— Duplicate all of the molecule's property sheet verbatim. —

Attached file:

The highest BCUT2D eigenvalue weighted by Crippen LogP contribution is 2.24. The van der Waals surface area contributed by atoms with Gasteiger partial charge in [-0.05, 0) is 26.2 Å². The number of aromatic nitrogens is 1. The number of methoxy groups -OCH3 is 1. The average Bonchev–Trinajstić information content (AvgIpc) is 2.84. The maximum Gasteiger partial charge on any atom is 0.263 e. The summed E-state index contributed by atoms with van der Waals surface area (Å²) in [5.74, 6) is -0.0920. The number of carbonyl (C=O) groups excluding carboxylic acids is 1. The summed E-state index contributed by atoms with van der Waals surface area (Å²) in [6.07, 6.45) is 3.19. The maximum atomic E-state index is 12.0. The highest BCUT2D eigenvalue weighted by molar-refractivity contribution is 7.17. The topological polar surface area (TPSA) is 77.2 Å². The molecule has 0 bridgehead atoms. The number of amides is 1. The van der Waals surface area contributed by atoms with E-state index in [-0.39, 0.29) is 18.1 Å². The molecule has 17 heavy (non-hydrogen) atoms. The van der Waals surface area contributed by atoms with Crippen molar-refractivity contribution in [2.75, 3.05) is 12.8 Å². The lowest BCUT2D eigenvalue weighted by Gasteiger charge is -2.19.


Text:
The highest BCUT2D eigenvalue weighted by Crippen LogP contribution is 2.24. The van der Waals surface area contributed by atoms with Gasteiger partial charge in [-0.05, 0) is 26.2 Å². The number of aromatic nitrogens is 1. The number of methoxy groups -OCH3 is 1. The average Bonchev–Trinajstić information content (AvgIpc) is 2.84. The maximum Gasteiger partial charge on any atom is 0.263 e. The summed E-state index contributed by atoms with van der Waals surface area (Å²) in [5.74, 6) is -0.0920. The number of carbonyl (C=O) groups excluding carboxylic acids is 1. The summed E-state index contributed by atoms with van der Waals surface area (Å²) in [6.07, 6.45) is 3.19. The maximum atomic E-state index is 12.0. The highest BCUT2D eigenvalue weighted by molar-refractivity contribution is 7.17. The topological polar surface area (TPSA) is 77.2 Å². The molecule has 0 bridgehead atoms. The number of amides is 1. The van der Waals surface area contributed by atoms with E-state index in [-0.39, 0.29) is 18.1 Å². The molecule has 17 heavy (non-hydrogen) atoms. The van der Waals surface area contributed by atoms with Crippen molar-refractivity contribution in [2.75, 3.05) is 12.8 Å². The lowest BCUT2D eigenvalue weighted by Gasteiger charge is -2.19.